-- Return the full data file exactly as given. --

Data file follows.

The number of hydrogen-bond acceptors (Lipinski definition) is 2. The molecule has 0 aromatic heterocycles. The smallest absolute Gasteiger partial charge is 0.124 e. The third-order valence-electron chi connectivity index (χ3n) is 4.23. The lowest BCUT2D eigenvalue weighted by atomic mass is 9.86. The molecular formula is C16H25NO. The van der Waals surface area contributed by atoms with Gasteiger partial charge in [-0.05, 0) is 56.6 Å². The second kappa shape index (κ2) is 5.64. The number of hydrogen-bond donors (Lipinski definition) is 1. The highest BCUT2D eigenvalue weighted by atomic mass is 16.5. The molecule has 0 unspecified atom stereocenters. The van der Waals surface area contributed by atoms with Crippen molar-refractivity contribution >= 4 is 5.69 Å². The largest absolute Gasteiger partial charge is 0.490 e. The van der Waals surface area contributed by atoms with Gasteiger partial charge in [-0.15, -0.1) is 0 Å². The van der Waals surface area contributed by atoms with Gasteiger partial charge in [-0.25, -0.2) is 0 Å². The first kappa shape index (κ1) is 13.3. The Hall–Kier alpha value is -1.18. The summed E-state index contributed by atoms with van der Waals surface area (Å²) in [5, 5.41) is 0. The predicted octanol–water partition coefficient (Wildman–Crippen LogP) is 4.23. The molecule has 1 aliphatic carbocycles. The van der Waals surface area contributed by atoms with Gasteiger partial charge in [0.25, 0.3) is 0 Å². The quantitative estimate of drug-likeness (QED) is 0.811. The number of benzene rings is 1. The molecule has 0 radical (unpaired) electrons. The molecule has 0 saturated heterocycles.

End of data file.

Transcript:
The number of hydrogen-bond acceptors (Lipinski definition) is 2. The molecule has 0 aromatic heterocycles. The smallest absolute Gasteiger partial charge is 0.124 e. The third-order valence-electron chi connectivity index (χ3n) is 4.23. The lowest BCUT2D eigenvalue weighted by atomic mass is 9.86. The molecular formula is C16H25NO. The van der Waals surface area contributed by atoms with Gasteiger partial charge in [-0.05, 0) is 56.6 Å². The second kappa shape index (κ2) is 5.64. The number of hydrogen-bond donors (Lipinski definition) is 1. The highest BCUT2D eigenvalue weighted by atomic mass is 16.5. The molecule has 0 unspecified atom stereocenters. The van der Waals surface area contributed by atoms with Crippen molar-refractivity contribution >= 4 is 5.69 Å². The largest absolute Gasteiger partial charge is 0.490 e. The van der Waals surface area contributed by atoms with Gasteiger partial charge in [-0.15, -0.1) is 0 Å². The van der Waals surface area contributed by atoms with Gasteiger partial charge in [-0.25, -0.2) is 0 Å². The first kappa shape index (κ1) is 13.3. The Hall–Kier alpha value is -1.18. The summed E-state index contributed by atoms with van der Waals surface area (Å²) in [5, 5.41) is 0. The predicted octanol–water partition coefficient (Wildman–Crippen LogP) is 4.23. The molecule has 1 aliphatic carbocycles. The van der Waals surface area contributed by atoms with Gasteiger partial charge in [0.25, 0.3) is 0 Å². The quantitative estimate of drug-likeness (QED) is 0.811. The number of benzene rings is 1. The molecule has 0 radical (unpaired) electrons. The molecule has 0 saturated heterocycles.